Before the internet, information was not always easy to come by. If you needed a recipe, you would most likely have to go to the book store and buy a cook book or go to the library. If you ever wondered how something works, you could only guess or of course go to the library again. In other words, before the internet information was NOT at our fingertips like it is now. Have you ever found yourself sitting on the couch, seeing something on TV and wondering "Cool, I want to know more about that" and all you have to do is simply go to your computer and type what ever it is you are looking for into google and all of a sudden you had everything you needed.
With the help of the internet, there has been an information explosion and with this information explosion, six ongoing trends have formed:
It is not information, however, that we need more of! We are already drowning in information. The problem is not a lack of information or ideas but a lack of information that is packaged properly. Information needs to be categorized into specialized knowledge that the consumer can use quickly. This is the job of an infopreneur - an entrepreneur that sells information.
So, how can you be an infopreneur? Anyone with a good idea and some persistence can do it!! You just need an interesting story or expertise that people want PLUS good marketing skills! Your life story or your life's expertise have market value. You don't even need a unique, new system. It can be old knowledge, repackaged and
remarketed in new ways. Look at all the diets out there. There are only 3 variables in the diet game: food, exercise and mental attitude.
The formula is pretty simple:
1. Identify a Core Human Desire/Need
2. Find new technology for solving this Core Desire/Need and/or find a new way to market to this Core Desire/Need With a winning idea, and many different media to market it, you can then branch into many related support products....bringing in more residual income (see creating a funnel in the last section of this chapter).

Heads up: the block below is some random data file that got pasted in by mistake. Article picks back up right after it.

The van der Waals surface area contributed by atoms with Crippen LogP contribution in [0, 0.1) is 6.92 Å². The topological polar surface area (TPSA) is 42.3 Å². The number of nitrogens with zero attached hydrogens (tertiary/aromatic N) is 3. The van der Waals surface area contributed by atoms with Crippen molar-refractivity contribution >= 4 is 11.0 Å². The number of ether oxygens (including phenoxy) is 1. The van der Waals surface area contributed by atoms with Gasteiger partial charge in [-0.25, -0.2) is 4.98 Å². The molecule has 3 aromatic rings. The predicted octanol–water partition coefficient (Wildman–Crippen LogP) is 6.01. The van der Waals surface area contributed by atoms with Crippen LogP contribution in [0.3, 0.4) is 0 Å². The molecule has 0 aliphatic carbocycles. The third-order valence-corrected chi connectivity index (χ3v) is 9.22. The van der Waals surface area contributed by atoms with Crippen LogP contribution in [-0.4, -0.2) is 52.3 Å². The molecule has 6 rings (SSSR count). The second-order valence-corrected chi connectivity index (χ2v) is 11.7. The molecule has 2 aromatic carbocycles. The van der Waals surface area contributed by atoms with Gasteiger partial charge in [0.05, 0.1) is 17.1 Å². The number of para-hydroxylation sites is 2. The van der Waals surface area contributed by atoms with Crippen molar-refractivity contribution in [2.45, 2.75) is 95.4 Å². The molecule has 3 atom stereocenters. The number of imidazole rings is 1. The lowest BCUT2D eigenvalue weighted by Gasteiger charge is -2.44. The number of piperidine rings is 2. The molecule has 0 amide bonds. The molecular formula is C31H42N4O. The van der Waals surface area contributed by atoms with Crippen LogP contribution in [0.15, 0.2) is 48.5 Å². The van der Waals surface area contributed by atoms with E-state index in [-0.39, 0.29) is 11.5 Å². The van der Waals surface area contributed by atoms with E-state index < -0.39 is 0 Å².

There are 3 Essential Skills that you need as an infopreneur:
1. How to research, discover, acquire, and organize your ideas. What do you know that we don't? Or who do you know that knows something that the rest of us need or
want to know? You don't have to spend years learning a core expertise. You can find some expert who is undermarketed and take his or her idea to the marketplace. Just
remember to organize this information in the communication age style....easy to learn, simple to use, fast results.
2. How to express, display, package, communicate yourself. Here are some core packaging skills you will need to develop, rent or acquire:
* Find the best prices for materials
* Designing useful, interesting packaging.
* Creating low cost ways to organize your materials
3. How to sell, distribute, disseminate, promote yourself and your product. Marketing is the essential skill. Here are some core marketing skills which you will have to buy, rent or acquire:
* Writing compelling copy
* Understanding psychology and human nature
* Learning the secrets of direct mail advertising
* Buying the best and cheapest advertising.
* Tracking your results.
* Managing a database.
* Tapping into the Internet
You must have a core expertise that is either a revolutionary new technology or is an old expertise that has a new marketing strategy. As I said earlier, you don't have to be the expert yourself. But you do need to borrow, license, acquire the expertise from someone. You are looking for an expertise that has a large and growing body of interested people who can be easily identified, who have an immediate need/want/problem that they are highly motivated to solve, who have the money to spend and are willing to spend it.